Dad who lost penis to rare form of cancer demands a change in law for cannabis oil which could have helped him

Dad who lost penis to rare form of cancer demands a change in law for cannabis oil which could have helped him

A father who had his penis removed due to a rare form of cancer has demanded that the government legalise medical cannabis for patients.

Paul Keeny, 45, believes that using cannabis oil would have slowed down the spread of cancer that has ravaged his body since his diagnosis in April.

His calls come as the Home Office agreed to return cannabis to 12-year-old epilepsy sufferer Billy Caldwell following a public outcry.

So far, 280,000 signatories have backed Paul’s petition on Change.org to fix the unfair law, Chronicle Live reports .

Paul said I absolutely think attitudes are changing, you can see it all over the news, it’s much more accepted in the public view now. I think there was a stigma about it, but people are realising there are real medical benefits.

The 45-year-old has been forced to undergo six operations since his diagnosis, and is currently in recovery from the latest, most drastic procedure, in which his penis was totally removed. He first heard about the potential effects of cannabis oil from a school friend, who had got in touch to tell Paul that he credited it for his recovery from stage four cancer.

He said it was outrageous that he could face potential arrest for seeking out a drug which he believes could improve his quality of life, and give him more time with son Dylan, 15, and wife Cheryl, 41.

I absolutely believe that if I had access to medical marijuana I might not be in such a bad position, Paul said.

CBD – which is completely legal – has helped a bit with my pain and sleeping, but I believe that THC is what I need. It’s incredibly unfair that it’s criminalised, and that some people might face the choice between accessing something that could help them and breaking the law. Plenty of workplaces do random drugs tests, so a person could be caught out when they’re just trying to treat their illness.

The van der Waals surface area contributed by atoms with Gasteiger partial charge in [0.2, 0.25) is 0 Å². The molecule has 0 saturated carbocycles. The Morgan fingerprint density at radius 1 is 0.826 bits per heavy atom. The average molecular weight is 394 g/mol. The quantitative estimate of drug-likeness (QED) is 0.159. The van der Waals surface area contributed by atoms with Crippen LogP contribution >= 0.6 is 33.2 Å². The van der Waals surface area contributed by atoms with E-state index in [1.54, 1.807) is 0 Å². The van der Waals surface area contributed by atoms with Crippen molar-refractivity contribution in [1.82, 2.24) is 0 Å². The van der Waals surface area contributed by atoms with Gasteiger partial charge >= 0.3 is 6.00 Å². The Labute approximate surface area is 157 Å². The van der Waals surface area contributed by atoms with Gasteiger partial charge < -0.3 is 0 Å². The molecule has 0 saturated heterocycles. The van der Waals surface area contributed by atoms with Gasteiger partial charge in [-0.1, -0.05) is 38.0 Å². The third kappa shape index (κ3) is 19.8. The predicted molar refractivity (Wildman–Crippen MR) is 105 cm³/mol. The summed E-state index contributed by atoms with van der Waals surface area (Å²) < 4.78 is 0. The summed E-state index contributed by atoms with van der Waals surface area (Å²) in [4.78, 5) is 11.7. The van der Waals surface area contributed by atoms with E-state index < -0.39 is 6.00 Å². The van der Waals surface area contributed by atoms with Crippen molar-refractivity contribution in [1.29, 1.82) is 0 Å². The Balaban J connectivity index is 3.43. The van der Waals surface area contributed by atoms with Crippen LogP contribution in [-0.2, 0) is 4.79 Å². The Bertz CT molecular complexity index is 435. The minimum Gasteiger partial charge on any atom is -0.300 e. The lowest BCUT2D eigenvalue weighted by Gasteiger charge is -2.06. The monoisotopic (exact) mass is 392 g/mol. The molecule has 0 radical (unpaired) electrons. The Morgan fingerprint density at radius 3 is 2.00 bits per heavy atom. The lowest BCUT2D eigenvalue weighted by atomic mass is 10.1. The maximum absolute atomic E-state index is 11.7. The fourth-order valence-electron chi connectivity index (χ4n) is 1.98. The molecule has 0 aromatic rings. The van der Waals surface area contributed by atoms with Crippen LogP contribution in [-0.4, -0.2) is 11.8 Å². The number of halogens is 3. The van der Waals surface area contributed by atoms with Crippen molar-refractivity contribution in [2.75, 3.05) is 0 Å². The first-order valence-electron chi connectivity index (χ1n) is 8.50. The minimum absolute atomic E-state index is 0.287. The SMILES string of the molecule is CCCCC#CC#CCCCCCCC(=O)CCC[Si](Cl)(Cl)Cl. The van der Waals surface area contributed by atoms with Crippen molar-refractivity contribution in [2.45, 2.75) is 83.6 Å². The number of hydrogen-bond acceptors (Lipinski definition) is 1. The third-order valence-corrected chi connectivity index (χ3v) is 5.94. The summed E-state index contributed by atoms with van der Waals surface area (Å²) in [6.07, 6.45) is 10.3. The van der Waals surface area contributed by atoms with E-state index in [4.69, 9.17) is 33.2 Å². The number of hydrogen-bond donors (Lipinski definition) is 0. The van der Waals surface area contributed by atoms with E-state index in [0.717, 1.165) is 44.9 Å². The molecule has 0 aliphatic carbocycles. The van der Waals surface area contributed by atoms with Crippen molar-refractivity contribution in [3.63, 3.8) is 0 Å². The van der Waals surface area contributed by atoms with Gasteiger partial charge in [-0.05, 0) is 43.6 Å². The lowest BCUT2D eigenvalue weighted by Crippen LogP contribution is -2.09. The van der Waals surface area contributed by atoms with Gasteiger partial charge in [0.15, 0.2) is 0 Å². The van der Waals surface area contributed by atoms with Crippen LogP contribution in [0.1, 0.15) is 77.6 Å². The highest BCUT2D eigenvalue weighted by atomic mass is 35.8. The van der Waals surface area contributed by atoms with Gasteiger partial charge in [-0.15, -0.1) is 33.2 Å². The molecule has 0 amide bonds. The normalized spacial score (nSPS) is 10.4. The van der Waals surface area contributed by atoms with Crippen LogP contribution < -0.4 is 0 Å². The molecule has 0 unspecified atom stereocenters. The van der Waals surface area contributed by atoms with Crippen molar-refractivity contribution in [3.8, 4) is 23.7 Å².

I find myself tearing at my hair in frustration – I just wish that the politicians who are making these decisions had seen the evidence that I’ve seen, because I can’t believe anyone could say there is no medical basis for it. They’ve had medical marijuana for 20 years, it’s been properly tested by doctors.

Paul also says it’s vital that the drug be made available on the NHS. At present, he says even the less-effective CBD oil is pricey to buy, and out of the reach of many cancer patients.

Paul’s petition is set to be presented in Westminster by Wansbeck MP Ian Lavery, who said he had been inspired by his determined constituent.

Since the first time Paul came to see me, I was blown away by his determination and courage, despite the horror he has been through, he said.

His petition has really shown what society thinks about this important issue.

With nearly 300,000 people signing Paul’s call for legalisation of cannabis oil for medical purposes, it is the Government ’s duty to ensure that action is taken as soon as possible.

The many moving cases we have seen recently, including Paul’s have had a profound effect on this debate. I will be submitting Paul’s petition to Downing Street in the coming weeks and supporting his cause all the way.

What are the current laws on cannabis oil in the UK?

The current row may prove confusing, as some forms of ‘cannabis oil’ are, in fact, legal in the UK, with some people claiming they help treat pain or even address cancer symptoms.

What’s legal is oil containing cannabidiol (CBD), but not tetrahydrocannabinol (THC) (the substance associated with the ‘high’ marijuana is famous for). This is produced from the hemp strain of the cannabis plant, while the marijuana strain, containing THC, remains illegal in the UK.

Campaigners like Paul argue that medical marijuana oil (containing CBD and THC) should be legalised for its therapeutic effects.

On Monday, Home Secretary Sajid Javid said the current position on medical use of the drug was not satisfactory and promised to review it. But he stressed it would remain illegal for recreational use.

News Source MirrorNews

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